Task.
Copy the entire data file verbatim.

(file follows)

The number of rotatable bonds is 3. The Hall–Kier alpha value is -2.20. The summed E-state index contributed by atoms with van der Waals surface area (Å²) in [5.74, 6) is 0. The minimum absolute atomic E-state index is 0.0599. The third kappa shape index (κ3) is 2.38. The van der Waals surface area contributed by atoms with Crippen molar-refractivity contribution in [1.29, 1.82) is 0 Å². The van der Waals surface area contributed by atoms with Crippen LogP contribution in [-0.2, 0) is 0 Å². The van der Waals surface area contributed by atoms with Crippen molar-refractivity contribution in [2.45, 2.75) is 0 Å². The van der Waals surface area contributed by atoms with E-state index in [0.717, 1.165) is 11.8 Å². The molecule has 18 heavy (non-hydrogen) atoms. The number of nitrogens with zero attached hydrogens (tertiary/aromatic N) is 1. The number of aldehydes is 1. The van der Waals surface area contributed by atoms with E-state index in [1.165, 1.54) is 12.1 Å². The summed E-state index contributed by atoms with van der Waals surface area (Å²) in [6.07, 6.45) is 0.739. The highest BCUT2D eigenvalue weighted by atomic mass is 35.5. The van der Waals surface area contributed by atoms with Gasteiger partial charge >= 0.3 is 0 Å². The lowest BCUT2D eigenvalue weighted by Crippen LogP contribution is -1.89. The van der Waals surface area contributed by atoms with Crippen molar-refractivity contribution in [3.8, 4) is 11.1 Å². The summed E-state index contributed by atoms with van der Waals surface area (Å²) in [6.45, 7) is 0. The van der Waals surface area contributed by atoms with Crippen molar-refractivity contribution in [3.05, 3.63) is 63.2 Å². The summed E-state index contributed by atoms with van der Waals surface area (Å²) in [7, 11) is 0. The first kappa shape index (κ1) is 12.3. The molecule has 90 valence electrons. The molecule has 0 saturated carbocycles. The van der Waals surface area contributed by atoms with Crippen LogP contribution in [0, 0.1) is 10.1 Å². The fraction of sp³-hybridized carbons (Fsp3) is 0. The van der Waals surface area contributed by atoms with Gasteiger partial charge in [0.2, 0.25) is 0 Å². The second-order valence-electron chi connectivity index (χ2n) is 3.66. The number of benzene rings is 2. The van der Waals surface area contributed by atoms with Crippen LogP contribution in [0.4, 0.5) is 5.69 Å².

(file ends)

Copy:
The number of rotatable bonds is 3. The Hall–Kier alpha value is -2.20. The summed E-state index contributed by atoms with van der Waals surface area (Å²) in [5.74, 6) is 0. The minimum absolute atomic E-state index is 0.0599. The third kappa shape index (κ3) is 2.38. The van der Waals surface area contributed by atoms with Crippen molar-refractivity contribution in [1.29, 1.82) is 0 Å². The van der Waals surface area contributed by atoms with Crippen LogP contribution in [-0.2, 0) is 0 Å². The van der Waals surface area contributed by atoms with Crippen molar-refractivity contribution in [2.45, 2.75) is 0 Å². The van der Waals surface area contributed by atoms with E-state index in [0.717, 1.165) is 11.8 Å². The molecule has 18 heavy (non-hydrogen) atoms. The number of nitrogens with zero attached hydrogens (tertiary/aromatic N) is 1. The number of aldehydes is 1. The van der Waals surface area contributed by atoms with E-state index in [1.165, 1.54) is 12.1 Å². The summed E-state index contributed by atoms with van der Waals surface area (Å²) in [6.07, 6.45) is 0.739. The highest BCUT2D eigenvalue weighted by atomic mass is 35.5. The van der Waals surface area contributed by atoms with Gasteiger partial charge >= 0.3 is 0 Å². The lowest BCUT2D eigenvalue weighted by Crippen LogP contribution is -1.89. The van der Waals surface area contributed by atoms with Crippen molar-refractivity contribution in [3.8, 4) is 11.1 Å². The summed E-state index contributed by atoms with van der Waals surface area (Å²) in [6.45, 7) is 0. The van der Waals surface area contributed by atoms with Crippen molar-refractivity contribution in [3.05, 3.63) is 63.2 Å². The summed E-state index contributed by atoms with van der Waals surface area (Å²) in [7, 11) is 0. The first kappa shape index (κ1) is 12.3. The molecule has 90 valence electrons. The molecule has 0 saturated carbocycles. The van der Waals surface area contributed by atoms with Crippen LogP contribution in [0, 0.1) is 10.1 Å². The fraction of sp³-hybridized carbons (Fsp3) is 0. The van der Waals surface area contributed by atoms with Gasteiger partial charge in [0.2, 0.25) is 0 Å². The second-order valence-electron chi connectivity index (χ2n) is 3.66. The number of benzene rings is 2. The van der Waals surface area contributed by atoms with Crippen LogP contribution in [0.4, 0.5) is 5.69 Å².